NEW YORK — You're laid over in a city somewhere out there in the world with 24 hours to kill. Do you burrow into your hotel suite, fed by room service and movies-on-demand, until time to head back to the airport?
Not if you're Anthony Bourdain, globe-trotting gastronome and on-the-fly bon vivant. With no time to spare, you gorge on local cuisine, savor local sights and maximize exposure to indigenous culture. Tomorrow on the plane you can catch up on your sleep!
That, in Bourdain's words, is "the art of the layover," the finer points of which he shares on "The Layover," his new Travel Channel series premiering Monday at 9 p.m. EST.
On the debut hour, Bourdain lands in Singapore at 5 a.m., with his scheduled departure the next day at noon. The clock is ticking, and though Bourdain doesn't exhibit the franticness of Kiefer Sutherland on "24" (nor is the fate of the world at stake), "There's plenty to do," says Bourdain. And he does plenty, demonstrating the gusto fans have already come to expect on his food-adventuring travel show, "No Reservations."
On "The Layover," Bourdain tells you which bus will get you from the airport to your hotel most efficiently. But under his tutelage, you're in your room just long enough to drop your bags: There are things to see and food to eat.
"There's all sorts of good (expletive) you can have for breakfast!" he declares as he sets out for a starter feast at a multi-stalled Hawker Center.
But besides his many recommendations, Bourdain, with delicious directness, offers warnings to any traveler who wants an authentic experience: "No one in Singapore drinks Singapore Slings. It's a disgusting drink. You don't want it. Don't waste your time."
Future episodes find Bourdain visiting New York, Los Angeles, San Francisco, Miami, Hong Kong, London, Rome, Montreal and Amsterdam. Bourdain, staying true to the show's no-time-to-waste creed, actually performs each hit-and-run in the few hours indicated.
"The crew arrived two days before me in Singapore and started shooting B-roll," he says, explaining the breakneck routine during a recent interview. "From the second I arrive they're shooting me, every minute. Then I fly to Hong Kong, where another crew has been shooting B-roll, and we get going. We had leapfrogging crews, alternating shows as I went from place to place.
"We were looking to do another series fast, between seasons of 'No Reservations,'" he says, "and we had accumulated a lot of knowledge over the years, me and my crew, while traveling around. Even if we weren't necessarily laid over, we have certainly found ourselves with a few hours between scenes, when the challenge is to go eat well and have a good time."
The recommendations he makes are his own. There are no fees, promotional considerations or solicitations from venues hoping for a plug, he says.
"On this show we include places that anyone lucky enough to travel internationally could try — restaurants and hotels and things to see — that I endorse. Or that I think suck and should be avoided."
In the latter category, he lumps the London Eye, the huge Ferris wheel that's become a tourist favorite: "I'm telling you up front I'm not doing it, when I could be drinking Guinness in a real English pub."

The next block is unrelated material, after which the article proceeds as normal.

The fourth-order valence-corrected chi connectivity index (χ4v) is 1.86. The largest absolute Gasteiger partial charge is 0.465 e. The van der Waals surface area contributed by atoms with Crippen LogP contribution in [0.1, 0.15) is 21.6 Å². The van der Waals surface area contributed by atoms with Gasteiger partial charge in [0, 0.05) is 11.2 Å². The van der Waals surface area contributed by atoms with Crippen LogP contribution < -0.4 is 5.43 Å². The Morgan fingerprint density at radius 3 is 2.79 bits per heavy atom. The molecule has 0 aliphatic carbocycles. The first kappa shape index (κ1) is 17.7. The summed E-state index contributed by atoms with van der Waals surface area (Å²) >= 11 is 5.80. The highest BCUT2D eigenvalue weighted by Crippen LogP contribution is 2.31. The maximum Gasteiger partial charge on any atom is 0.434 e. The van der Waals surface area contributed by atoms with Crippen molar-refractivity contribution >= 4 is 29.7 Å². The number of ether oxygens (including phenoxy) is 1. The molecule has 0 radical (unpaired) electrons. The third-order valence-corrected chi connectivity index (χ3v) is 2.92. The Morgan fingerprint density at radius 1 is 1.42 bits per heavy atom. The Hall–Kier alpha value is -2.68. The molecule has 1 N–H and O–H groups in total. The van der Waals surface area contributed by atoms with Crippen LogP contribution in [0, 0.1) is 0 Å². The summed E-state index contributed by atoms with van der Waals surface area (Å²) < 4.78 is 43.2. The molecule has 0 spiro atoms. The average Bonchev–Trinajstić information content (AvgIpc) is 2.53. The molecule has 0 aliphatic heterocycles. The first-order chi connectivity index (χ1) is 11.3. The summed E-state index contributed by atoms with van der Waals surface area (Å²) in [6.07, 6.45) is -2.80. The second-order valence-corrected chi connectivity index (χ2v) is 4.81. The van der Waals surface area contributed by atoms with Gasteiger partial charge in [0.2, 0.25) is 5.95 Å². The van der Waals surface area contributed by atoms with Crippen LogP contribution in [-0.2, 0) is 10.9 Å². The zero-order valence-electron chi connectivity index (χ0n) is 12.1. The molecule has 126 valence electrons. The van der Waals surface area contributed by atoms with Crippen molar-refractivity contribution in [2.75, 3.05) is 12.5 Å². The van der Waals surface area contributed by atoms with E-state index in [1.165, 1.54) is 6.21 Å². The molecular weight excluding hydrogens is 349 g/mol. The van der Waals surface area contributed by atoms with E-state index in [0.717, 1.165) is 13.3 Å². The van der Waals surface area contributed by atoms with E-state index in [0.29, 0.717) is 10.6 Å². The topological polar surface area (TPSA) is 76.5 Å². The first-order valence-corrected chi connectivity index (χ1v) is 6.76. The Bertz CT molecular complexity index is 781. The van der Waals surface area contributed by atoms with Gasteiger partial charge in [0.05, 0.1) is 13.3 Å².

Over beer and tasty lamb burgers in a Manhattan bistro that Bourdain hand-picked, he bemoans any tourist who opts for what the mass of other tourists do, rather than investigate places frequented by locals.
Consider the time-strapped New York visitor who opts for the Statue of Liberty rather than bingeing at a world-class local deli such as Katz's or Barney Greengrass: "You've made a really terrible error, maybe one you won't regret for the rest of your life — but if you knew better, you would!"
It should be clear by now that food (and drink) is a driving force in how Bourdain, an unrepentant sensualist, greets the world. At 55, he is a graduate of the Culinary Institute of America and a decades-long veteran of professional kitchens, from dishwasher to chef. In 2000 he published a best-selling tell-all memoir of his experiences behind those swinging kitchen doors, "Kitchen Confidential: Adventures in the Culinary Underbelly," which rocked the foodie world. Other food-centric books — not just nonfiction but even crime novels — followed.
In 2005, his rollicking culinary travelogue, "No Reservations," premiered on Travel Channel. (The first episode: "Why the French Don't Suck.")
Rumpled and rangy at 6 feet and 4 inches, often deadpan and more often outspoken, Bourdain gained a reputation early on as a bad boy chef, an angry guy of the gourmet set.
"I'm sure I benefited from those descriptions, but I didn't take it seriously in the beginning, and I certainly don't now," says Bourdain, who, in person, is a personable sort and no more edgy than a few million others in New York, which Bourdain, with his wife and 4½-year-old daughter, calls home when not dining at the far corners of the world.
"I enjoy the travel," he says, listing his job's selling points, "and I like taking you on a trip, trying to make you feel about a place the way I feel about it."
But he is not a grandstander, he insists.
"Do I get any satisfaction seeing myself on television? Zero. In a perfect world, my physical presence in front of the camera would be dispensable."
He still cooks occasionally (he'll be whipping up Thanksgiving dinner for the family) and values his years as a pro in the kitchen. But escaping its relentless demands for television has only made him more appreciative of what he left behind.
"Real work is back there," he says, motioning toward this restaurant's kitchen doors. "THAT'S ... work! I know how lucky I am!"
Travel Channel is owned by Scripps Networks.